KNOXVILLE -- One of the most important developments in the University of Tennessee's lengthy case with the NCAA was former coach Lane Kiffin receiving a failure-to-monitor charge instead of the Volunteers' football program.
The university's response to the NCAA, which UT released to the Times Free Press on Monday, explained the details of why Kiffin, who left UT for Southern Cal after one season, was given the charge. After receiving the NCAA's Notice of Allegations in February, UT formally responded in May and went before the Committee on Infractions in June.
Contained in the 190-page document is UT's reply to each of the alleged 10 major infractions against the men's basketball and football programs, the school's self-imposed two-year probation and the other punitive actions the school imposed on former and current football and basketball coaching staffs.
While the document vividly describes the downfall of UT's former basketball staff with transcripts of the conversations former head coach Bruce Pearl and assistants Tony Jones, Steve Forbes and Jason Shay had with NCAA investigators in which they admitted to the lies and attempted cover-up that ultimately led to their firings in March, the football portion of the case is still shrouded with some mystery.
The NCAA lumped four separate recruiting infractions of a secondary nature into one major infraction, though two of those violations involving former assistant David Reaves are heavily redacted to protect the identity of former or current UT students.
Now the offensive coordinator at New Mexico, Reaves allegedly had UT students contact football recruits illegally, which UT disputed in its response, and his involvement in two members of UT's now-defunct Orange Pride hostess group attending a high school game in South Carolina is the biggest mystery in this case.
"The university does not believe it is appropriate to cite Kiffin for failing to monitor Reaves in that instance," the response states. "Rather, the weight of the evidence is that Reaves acted on his own and without notice to Kiffin. However, as the head coach, Kiffin was ultimately responsible for all employees of the football program."
As for the 16 impermissible phone calls during a Jan. 3-9, 2010, contact period and the impermissible in-person off-campus contact of then UT recruiting intern Steve Rubio with administrators at St. Thomas Aquinas High School in Fort Lauderdale, Fla., UT said it provided Kiffin with enough information that he should have prevented the violations.
From December 2008 to January 2010, UT's compliance staff "provided no fewer than 135 rules-education items" to football coaches and administrators.
"When the university began hiring the former football staff ... the compliance staff immediately began a campaign to fully educate the staff on all aspects of NCAA rules," the response states. "The compliance staff was particularly focused on rules education for the football staff at that time because several of the football coaching staff members were returning to college football from careers in the National Football League."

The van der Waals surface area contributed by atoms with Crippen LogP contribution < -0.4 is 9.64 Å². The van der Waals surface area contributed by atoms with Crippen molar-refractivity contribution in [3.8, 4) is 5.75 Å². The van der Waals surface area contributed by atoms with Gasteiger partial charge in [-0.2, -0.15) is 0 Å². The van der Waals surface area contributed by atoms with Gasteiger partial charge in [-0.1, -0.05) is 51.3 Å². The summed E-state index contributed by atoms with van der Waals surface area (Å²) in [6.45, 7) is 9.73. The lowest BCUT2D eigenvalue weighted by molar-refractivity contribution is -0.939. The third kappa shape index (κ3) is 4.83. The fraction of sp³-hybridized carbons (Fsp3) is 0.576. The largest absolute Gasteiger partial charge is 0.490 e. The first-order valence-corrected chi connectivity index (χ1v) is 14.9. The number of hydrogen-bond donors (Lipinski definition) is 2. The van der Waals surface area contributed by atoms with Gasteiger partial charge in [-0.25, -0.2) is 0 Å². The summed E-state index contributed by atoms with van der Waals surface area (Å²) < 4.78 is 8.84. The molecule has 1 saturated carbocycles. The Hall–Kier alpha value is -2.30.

Brad Bertani, UT's associate athletic director for compliance, said he "vividly" remembered having conversations with the staff "about the impermissibility of certain contacts" just a month before the illegal calls were made.
During the 2009 contact and evaluation period, UT's senior associate athletic director David Blackburn said Bertani and coordinator of football operations Kyle Strongin "were in frequent communication about the permissibility of the coaches' activities," according to the response. Though Strongin also confirmed he relayed Bertani's messages to the coaches, Kiffin said he "did not recall" the compliance staff providing any specific information on illegal calls.
On their recruiting trip to Florida, Kiffin brought Rubio because he attended St. Thomas Aquinas and his familiarity with the area would help Kiffin more easily navigate the area. Rubio had no contact with any prospects while in the school, speaking only with his former coaches and teachers, according to the response.
Blackburn said he specifically told Kiffin on the eve of the trip and Rubio during the trip that Rubio wasn't allowed to enter any schools. Kiffin said it was a "rare circumstance," so he allowed Rubio to enter "to see his old buddies."
"In both instances," the response said, "Kiffin was in a position to have prevented the violations before they occurred."
UT's ability to pin the failure-to-monitor charge and the illegal recruiting on former coaches, along with corrective actions and cooperation with the NCAA, should alleviate the NCAA's pending penalties, which could come sometime next month.
"The university is deeply disappointed that these violations have occurred," the response states. "The depth of the disappointment is matched only by its commitment to doing whatever is necessary to restore the reputations of its men's basketball and football programs. That commitment is perhaps most visibly evidenced by the hiring of Derek Dooley as head football coach and Cuonzo Martin as head men's basketball coach. Both men have impeccable reputations for integrity and compliance with governing rules and regulations."
Contact Patrick Brown at firstname.lastname@example.org or 901-581-7288. Follow him on Twitter at twitter.com/patrickbrownTFP.
Patrick Brown has been the University of Tennessee beat writer since January 2011. A native of Memphis, Brown graduated from UT in May of 2010 with a bachelor’s degree in Journalism/Electronic Media and worked at the Knoxville News Sentinel for two years on the sports editorial staff and as a freelance contributor. If it’s the NBA, the NFL or SEC football and basketball, he’s probably reading about it or watching it on TV. Contact him ...